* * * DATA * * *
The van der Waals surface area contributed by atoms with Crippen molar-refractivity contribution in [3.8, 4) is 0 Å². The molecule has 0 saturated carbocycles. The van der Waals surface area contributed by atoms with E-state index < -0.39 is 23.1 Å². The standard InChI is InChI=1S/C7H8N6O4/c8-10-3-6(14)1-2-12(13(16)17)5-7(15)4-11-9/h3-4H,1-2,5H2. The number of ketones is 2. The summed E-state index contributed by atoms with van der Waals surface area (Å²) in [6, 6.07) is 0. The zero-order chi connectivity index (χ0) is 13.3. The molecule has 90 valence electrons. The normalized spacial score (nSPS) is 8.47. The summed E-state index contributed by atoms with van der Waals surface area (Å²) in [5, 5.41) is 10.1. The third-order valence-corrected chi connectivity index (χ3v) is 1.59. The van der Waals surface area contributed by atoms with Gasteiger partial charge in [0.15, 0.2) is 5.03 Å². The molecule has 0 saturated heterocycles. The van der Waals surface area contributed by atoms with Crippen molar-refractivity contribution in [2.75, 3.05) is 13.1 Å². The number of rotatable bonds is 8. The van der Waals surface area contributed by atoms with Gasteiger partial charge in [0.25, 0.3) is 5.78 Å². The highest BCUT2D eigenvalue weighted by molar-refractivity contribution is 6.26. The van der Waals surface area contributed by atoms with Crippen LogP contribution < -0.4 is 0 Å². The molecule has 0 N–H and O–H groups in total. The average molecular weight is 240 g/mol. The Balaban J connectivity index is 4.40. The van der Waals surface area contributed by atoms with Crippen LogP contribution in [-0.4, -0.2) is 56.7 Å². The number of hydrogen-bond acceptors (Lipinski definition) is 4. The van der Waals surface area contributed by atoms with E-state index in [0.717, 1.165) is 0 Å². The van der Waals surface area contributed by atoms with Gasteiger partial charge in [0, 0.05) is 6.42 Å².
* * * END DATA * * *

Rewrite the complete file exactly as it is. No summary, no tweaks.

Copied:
The van der Waals surface area contributed by atoms with Crippen molar-refractivity contribution in [3.8, 4) is 0 Å². The molecule has 0 saturated carbocycles. The van der Waals surface area contributed by atoms with E-state index < -0.39 is 23.1 Å². The standard InChI is InChI=1S/C7H8N6O4/c8-10-3-6(14)1-2-12(13(16)17)5-7(15)4-11-9/h3-4H,1-2,5H2. The number of ketones is 2. The summed E-state index contributed by atoms with van der Waals surface area (Å²) in [6, 6.07) is 0. The zero-order chi connectivity index (χ0) is 13.3. The molecule has 90 valence electrons. The normalized spacial score (nSPS) is 8.47. The summed E-state index contributed by atoms with van der Waals surface area (Å²) in [5, 5.41) is 10.1. The third-order valence-corrected chi connectivity index (χ3v) is 1.59. The van der Waals surface area contributed by atoms with Gasteiger partial charge in [0.15, 0.2) is 5.03 Å². The molecule has 0 saturated heterocycles. The van der Waals surface area contributed by atoms with Crippen molar-refractivity contribution in [2.75, 3.05) is 13.1 Å². The number of rotatable bonds is 8. The van der Waals surface area contributed by atoms with Gasteiger partial charge in [0.25, 0.3) is 5.78 Å². The highest BCUT2D eigenvalue weighted by molar-refractivity contribution is 6.26. The van der Waals surface area contributed by atoms with Crippen LogP contribution < -0.4 is 0 Å². The molecule has 0 N–H and O–H groups in total. The average molecular weight is 240 g/mol. The Balaban J connectivity index is 4.40. The van der Waals surface area contributed by atoms with Crippen LogP contribution in [-0.4, -0.2) is 56.7 Å². The number of hydrogen-bond acceptors (Lipinski definition) is 4. The van der Waals surface area contributed by atoms with E-state index in [0.717, 1.165) is 0 Å². The van der Waals surface area contributed by atoms with Gasteiger partial charge in [0, 0.05) is 6.42 Å².